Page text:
In the context of legal trials, studies have shown that the order in which evidence is presented to a criminal court may influence the juror’s verdict1. Psychologists Kristi Costabile and Stanley Klein2 created four mock court cases and demonstrated that evidence presented late in a trial was more likely to be remembered by the jury and therefore more likely to influence their overall verdict. They also found that incriminating evidence is more likely to lead to a guilty verdict when it is presented late in the trial.

Why is this problematic? Ideally, jurors are meant to decide on a verdict based on an objective consideration of all the evidence presented during the trial. Their judgments shouldn’t be influenced by exogenous factors such as when the evidence was presented during the trial. The recency effect could have significant implications for court case manipulation if the right people know how to leverage it. 

In investment scenarios, the recency effect might cause investors to rely too heavily on the latest market trends and neglect the broader historical patterns when making future choices. In 2021, during the height of the COVID-19 pandemic, the real estate sector was one of the best performing sectors in in the S&P 500 stock market index with an annual return of 46%3. Lured by this hot investment trend, many investors may have overlooked their earlier long-term investment plans and the sector’s previous performance to load up on real estate stocks. Fast forward a year to 2022 when the sector returned -22% amidst rising borrowing rates and a slow in the real estate market. The lesson to be learned from this example is that financial markets are cyclical and not to make snap decisions based solely on recent events. 

It’s important to acknowledge that the recency effect doesn’t always lead to undesirable outcomes and can be used to enhance our learning and ways of thinking. Classroom teachers often take advantage of the recency effect to optimise learning during their class time. To help students remember the key points of the lesson, teachers may spend 10 minutes or so at the end of the class recapping the most important information. Equally, unimportant administrative tasks, such as taking attendance or collecting homework, are often completed during in the middle of the class.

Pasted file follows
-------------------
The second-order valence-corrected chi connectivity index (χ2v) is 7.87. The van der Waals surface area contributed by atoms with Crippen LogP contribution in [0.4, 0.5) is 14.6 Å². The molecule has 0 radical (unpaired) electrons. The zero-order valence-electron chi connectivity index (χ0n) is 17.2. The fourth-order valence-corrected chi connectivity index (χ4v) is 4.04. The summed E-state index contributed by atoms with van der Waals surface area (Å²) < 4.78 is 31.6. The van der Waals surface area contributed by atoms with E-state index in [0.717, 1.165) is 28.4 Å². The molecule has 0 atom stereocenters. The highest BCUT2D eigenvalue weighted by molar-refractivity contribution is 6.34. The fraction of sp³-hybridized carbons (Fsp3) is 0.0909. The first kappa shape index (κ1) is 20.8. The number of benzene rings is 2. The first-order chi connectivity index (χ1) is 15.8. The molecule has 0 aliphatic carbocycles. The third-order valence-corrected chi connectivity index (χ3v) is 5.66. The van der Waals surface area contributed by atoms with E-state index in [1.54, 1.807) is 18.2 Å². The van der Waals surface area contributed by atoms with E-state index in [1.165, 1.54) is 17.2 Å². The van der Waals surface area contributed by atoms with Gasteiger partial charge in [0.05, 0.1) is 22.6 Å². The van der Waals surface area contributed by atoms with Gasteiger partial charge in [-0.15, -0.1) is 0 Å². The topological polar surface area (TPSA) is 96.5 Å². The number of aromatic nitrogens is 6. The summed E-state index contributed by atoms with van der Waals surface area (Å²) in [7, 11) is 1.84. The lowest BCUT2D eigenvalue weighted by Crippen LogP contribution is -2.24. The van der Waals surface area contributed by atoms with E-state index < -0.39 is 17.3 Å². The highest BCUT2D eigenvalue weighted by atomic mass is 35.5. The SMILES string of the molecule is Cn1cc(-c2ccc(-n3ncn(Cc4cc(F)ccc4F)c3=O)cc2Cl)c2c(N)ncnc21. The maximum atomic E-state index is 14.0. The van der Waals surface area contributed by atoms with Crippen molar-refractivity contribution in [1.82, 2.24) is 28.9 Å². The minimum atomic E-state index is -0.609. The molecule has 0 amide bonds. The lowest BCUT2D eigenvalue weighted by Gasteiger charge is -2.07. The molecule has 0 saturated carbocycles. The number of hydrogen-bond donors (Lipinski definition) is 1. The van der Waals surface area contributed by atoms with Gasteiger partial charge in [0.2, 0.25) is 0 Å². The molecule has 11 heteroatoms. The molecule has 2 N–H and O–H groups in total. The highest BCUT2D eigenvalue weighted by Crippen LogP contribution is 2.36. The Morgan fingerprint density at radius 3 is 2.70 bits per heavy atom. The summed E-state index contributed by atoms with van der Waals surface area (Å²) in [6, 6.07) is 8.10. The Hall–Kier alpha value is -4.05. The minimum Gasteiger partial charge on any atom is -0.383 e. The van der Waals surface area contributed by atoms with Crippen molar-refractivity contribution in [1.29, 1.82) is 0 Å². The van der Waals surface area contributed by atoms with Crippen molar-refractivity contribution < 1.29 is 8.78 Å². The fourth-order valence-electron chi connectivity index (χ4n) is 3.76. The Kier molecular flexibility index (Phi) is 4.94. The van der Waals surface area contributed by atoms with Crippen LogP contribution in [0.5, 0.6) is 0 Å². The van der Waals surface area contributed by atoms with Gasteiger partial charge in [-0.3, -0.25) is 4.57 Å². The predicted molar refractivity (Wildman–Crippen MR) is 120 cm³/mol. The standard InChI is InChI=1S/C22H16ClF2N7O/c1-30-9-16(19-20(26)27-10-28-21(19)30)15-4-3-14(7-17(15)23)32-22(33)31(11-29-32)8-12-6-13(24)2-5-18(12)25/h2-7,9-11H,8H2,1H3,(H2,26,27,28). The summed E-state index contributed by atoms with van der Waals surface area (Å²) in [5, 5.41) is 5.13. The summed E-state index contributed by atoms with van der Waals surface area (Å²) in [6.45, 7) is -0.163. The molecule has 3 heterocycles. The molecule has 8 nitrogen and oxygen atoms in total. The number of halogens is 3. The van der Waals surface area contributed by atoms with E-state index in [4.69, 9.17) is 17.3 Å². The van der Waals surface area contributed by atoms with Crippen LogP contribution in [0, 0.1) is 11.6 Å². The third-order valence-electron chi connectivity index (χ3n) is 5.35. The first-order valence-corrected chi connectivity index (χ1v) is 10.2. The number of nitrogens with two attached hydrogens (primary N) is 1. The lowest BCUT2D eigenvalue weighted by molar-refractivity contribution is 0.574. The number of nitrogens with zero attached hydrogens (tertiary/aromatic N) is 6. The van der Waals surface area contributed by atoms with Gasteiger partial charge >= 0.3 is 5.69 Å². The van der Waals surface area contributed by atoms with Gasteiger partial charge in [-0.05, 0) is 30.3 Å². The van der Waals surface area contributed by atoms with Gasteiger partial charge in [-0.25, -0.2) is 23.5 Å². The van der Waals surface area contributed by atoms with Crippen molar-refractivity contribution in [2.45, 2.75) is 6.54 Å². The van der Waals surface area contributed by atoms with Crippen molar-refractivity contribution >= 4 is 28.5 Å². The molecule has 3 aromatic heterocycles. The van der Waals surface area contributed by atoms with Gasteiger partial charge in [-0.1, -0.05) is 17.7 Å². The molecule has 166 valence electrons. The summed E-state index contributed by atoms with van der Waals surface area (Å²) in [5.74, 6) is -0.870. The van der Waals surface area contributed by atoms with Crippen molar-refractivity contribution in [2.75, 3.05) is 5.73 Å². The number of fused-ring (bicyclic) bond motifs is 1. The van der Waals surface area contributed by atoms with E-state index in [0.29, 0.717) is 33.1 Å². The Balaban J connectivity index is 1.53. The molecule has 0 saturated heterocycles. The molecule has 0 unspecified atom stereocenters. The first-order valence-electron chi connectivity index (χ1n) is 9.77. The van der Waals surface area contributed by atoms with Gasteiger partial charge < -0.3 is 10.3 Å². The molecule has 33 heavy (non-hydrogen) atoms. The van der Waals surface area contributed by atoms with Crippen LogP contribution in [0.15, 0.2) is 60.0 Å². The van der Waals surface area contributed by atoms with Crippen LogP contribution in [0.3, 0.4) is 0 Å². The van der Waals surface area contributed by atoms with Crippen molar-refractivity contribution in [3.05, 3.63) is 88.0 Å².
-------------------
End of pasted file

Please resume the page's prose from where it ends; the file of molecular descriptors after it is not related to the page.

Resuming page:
How it affects product

The recency effect significantly influences the perception and success of products in the market. This cognitive bias plays a pivotal role in shaping consumer preferences and evaluations, with users often giving more weight to their most recent experiences with a product. The recency effect is also leveraged by businesses and brands to enhance sales and marketing efforts by subtly influencing customer behaviour. 

Media research4, for example, indicates that television viewers are more prone to remembering advertisements positioned at the end of a commercial break as opposed to those placed earlier in the sequence. The more memorable the commercial, the more likely it is that viewers will consider buying its product. Equally, when presenting information about a product in an online store, marketers will strategically place the most persuasive information last so that buyers can remember it more easily. 

For UX designers, understanding the recency effect (and more broadly, the serial position effect) is crucial as this bias has a considerable impact on the overall user experience of websites and mobile applications. The way information is laid out for users on the interface can profoundly affect their capacity to retain and recollect information. For example, a website designer may place the most important links at the bottom of the navigation menu in order to help users remember, and find them, more easily. 

Recency effect and AI 

Generative AI, such as ChatGPT, tends to format its output as a series of bullet points to help the user sift through the information it provides. As with any list, the recency effect may lead us to better remember the chatbot’s last suggestions and overlook what it wrote earlier in the sequence. 

Focussing heavily on the last information presented to us can then influence our subsequent interactions with the system. Say, for example, you ask ChatGPT for examples of common biases in scientific experiments. The system provides you with a list of seven biases which you quickly scan over before replying to an urgent email. When you come back to ChatGPT, you ask it to give you more information on the last two biases because those are the ones you remember most clearly.

Why it happens

The recency effect primarily manifests in situations where individuals are presented with a sequence of information or stimuli. Although this cognitive bias works at an individual level, affecting our judgments and decision making, it can also have implications at a group level. Unfortunately, we don’t have much control over the recency effect because it’s a function of our brain’s capacity to store information.